Lehigh Valley’s Economic Strength Explained in Six Data Points
By Nicole Radzievich Mertz on December 27, 2022
The Lehigh Valley has consistently ranked among the top 10 regions in the Northeast in terms of economic development because the eastern Pennsylvania region has the talent, location and affordability that employers need to succeed. From global leaders like Crayola to startups like Meraki Co., the Lehigh Valley boasts 15,000 businesses of various sizes and industries in a thriving market within a day’s drive of a third of the U.S. population.
Here are six key data points published in 2022 that explain just how strong the Lehigh Valley’s economy is:
The Lehigh Valley produced a Gross Domestic Product of $47 billion in 2021, a record high that came within a year of the worldwide economic collapse brought on by the COVID-19 pandemic and ensuing supply chain and labor force challenges.
The private sector economic output has recovered from the adjusted figure of $42.5 billion in 2020. After factoring in inflation, the GDP rose by 6.4% from 2020 to 2021.
The GDP of the Lehigh Valley’s top four sectors were still within about $2.5 billion of each other, indicating a balanced and vibrant economy: manufacturing ($8.4 billion), finance, insurance and real estate ($8.1 billion), Educational services, health care and social assistance ($6.9 billion), professional and business services ($5.9 billion).
The Lehigh Valley’s private economic output is the 65th largest in the nation and bigger than three states: Alaska, Vermont and Wyoming.
GDP measures the total market value of the goods and services produced in a region over a year. The GDP covers the Lehigh Valley metro region, which includes Lehigh, Northampton, Carbon and Warren counties.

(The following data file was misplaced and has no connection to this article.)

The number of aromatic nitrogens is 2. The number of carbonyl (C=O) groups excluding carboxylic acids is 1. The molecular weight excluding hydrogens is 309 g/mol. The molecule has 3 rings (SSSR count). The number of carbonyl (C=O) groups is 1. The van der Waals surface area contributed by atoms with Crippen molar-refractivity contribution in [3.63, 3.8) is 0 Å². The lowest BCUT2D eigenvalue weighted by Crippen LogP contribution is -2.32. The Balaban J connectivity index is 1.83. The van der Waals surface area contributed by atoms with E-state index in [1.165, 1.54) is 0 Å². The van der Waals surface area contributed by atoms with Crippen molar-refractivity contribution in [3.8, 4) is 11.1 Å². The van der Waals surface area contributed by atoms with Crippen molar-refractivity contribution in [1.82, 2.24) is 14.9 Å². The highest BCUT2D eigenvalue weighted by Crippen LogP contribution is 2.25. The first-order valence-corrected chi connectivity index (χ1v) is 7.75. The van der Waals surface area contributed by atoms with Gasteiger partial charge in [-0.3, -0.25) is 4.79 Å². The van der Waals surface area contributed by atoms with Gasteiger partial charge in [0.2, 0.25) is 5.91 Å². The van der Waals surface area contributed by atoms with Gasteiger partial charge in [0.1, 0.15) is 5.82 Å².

Manufacturing output totaled $8.4 million in 2021, placing it as the Lehigh Valley’s top GDP contributor for the first time in 15 years.
Home to Crayola and Mack Trucks, the Lehigh Valley’s manufacturing economy is among the top 15% of the U.S. metro regions ranked in 2021. The Lehigh Valley in 2021 ranked among the top 50 markets for the production of food, medical supplies and other non-durable goods.
Underscoring the strength of the economy, manufacturing employment in the Lehigh Valley had recovered by the end of 2021, outperforming overall the recovery industry-wide.
Manufacturing made up 18% of the Lehigh Valley’s private sector output compared to 12% in the nation as a whole last year.
Lehigh Valley employers added nearly 11,000 jobs over the last five years, bringing total employment in Lehigh and Northampton counties to 330,432 by mid-2022.
That growth rate amounts to seven-tenths of a percent annually over the last five years– slightly outpacing the nation, according to data analyzed on Chmura Economics JobsEQ platform.
Manufacturing sector showed stronger employment growth at 2.4% or about eight times faster than the nation’s growth.
The population the Lehigh and Northampton counties reached 689,167 in 2021, a notable 5.8% increase over the last decade in the slower growing Northeast, according to population estimates published by the U.S. Census.